I scan through Iranian and Lebanese menu items before settling for fresh lime soda and garlic bread. Jabrir smiles at us as he takes the order before disappearing out of sight. We’ve picked a corner to stretch out the evening Sun. The nook barely holds a table and two chairs while shielding us from the rest of the restaurant. A steady sheet of pieces of plaster tumble down outside while a worker holding a rope fences off a portion of the road for commuters while another worker balancing on a plank chips away at the plaster on the wall. Old buildings undergo regular maintenance to keep them standing. It hasn’t helped that monsoons stretch over four months, soaking the megapolis to its very bone.

In a building across the lane an elderly lady looks out from her first floor balcony watching a lady exiting the building by the main gate. The gray of the building sets off her wrinkled face, distinct from ethnic Indian faces. Colaba is among the more prominent homes to Parsis of Bombay. When I look up again I find her gone.

Piccadilly sits in Colaba Causeway opposite Electric House, not far from the Taj Hotel on the other side. On our way to the Piccadilly we’d passed a Victoria (Horse Carriage) in the Causeway, parked by the side of the road awaiting customers desirous of a ride on South Bombay streets lined by old buildings. It is only when you look above eye level, at the buildings sporting decidedly British architectural influence and names of its mostly Parsi past that it becomes possible to imagine and derive a sense of the gentle charm they must have lent the city, helping it find its feet as Bombay in the decades following their settlement. The Causeway came into being in 1838 after the British East India Company built it to connect the southernmost islands of Colaba and Old Woman’s island to the main Island of Bombay, now renamed Mumbai. The Causeway runs further on to Regal Circle where we saw workers on their feet, putting finishing touches to the statue of Lal Bahadur Shastri, the former Prime Minister of India, in time for its unveiling.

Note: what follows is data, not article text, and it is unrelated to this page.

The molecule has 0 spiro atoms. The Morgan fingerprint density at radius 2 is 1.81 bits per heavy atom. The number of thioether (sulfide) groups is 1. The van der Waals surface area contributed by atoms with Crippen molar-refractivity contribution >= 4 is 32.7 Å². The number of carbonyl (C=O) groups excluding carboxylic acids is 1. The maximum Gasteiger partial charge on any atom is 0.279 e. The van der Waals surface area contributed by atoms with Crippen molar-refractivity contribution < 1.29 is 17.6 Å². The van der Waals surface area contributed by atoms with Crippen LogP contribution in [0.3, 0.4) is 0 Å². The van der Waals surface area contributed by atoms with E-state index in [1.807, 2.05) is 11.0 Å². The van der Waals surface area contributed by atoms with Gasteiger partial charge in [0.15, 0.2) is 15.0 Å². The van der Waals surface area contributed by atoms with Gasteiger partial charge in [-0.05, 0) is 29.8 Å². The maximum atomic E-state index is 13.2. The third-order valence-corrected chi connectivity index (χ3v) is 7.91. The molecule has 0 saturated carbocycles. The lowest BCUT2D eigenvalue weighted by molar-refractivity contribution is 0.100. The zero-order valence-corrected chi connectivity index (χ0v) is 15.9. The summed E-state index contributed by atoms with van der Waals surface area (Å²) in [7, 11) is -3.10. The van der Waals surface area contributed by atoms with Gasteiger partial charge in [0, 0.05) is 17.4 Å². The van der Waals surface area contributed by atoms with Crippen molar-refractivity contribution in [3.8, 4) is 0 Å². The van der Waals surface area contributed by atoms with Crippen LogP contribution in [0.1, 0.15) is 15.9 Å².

A building near Regal Circle

Firoze now runs Piccadilly. After migrating from Iran his father, Faredoon Kermanian, teamed up with a business partner to start Piccadilly opposite Electric House over fifty years ago. When Firoze married the business partner’s daughter, Piccadilly became a family affair.

“Piccadilly started off as a typical Irani restaurant serving standard Irani fare, Brun Maska pav, Kheema etc.,” Firoze told me. “Later we converted it to an English restaurant serving English breakfast.” Apparently in the 1970s and the 80s Goa drew moneyed foreign tourists in large numbers. A significant number of these tourists stayed behind the Piccadilly, at the Five Star Taj, looking out on the Gateway of India along Apollo Bunder, its frontage spread regally along the waters of the Arabian sea.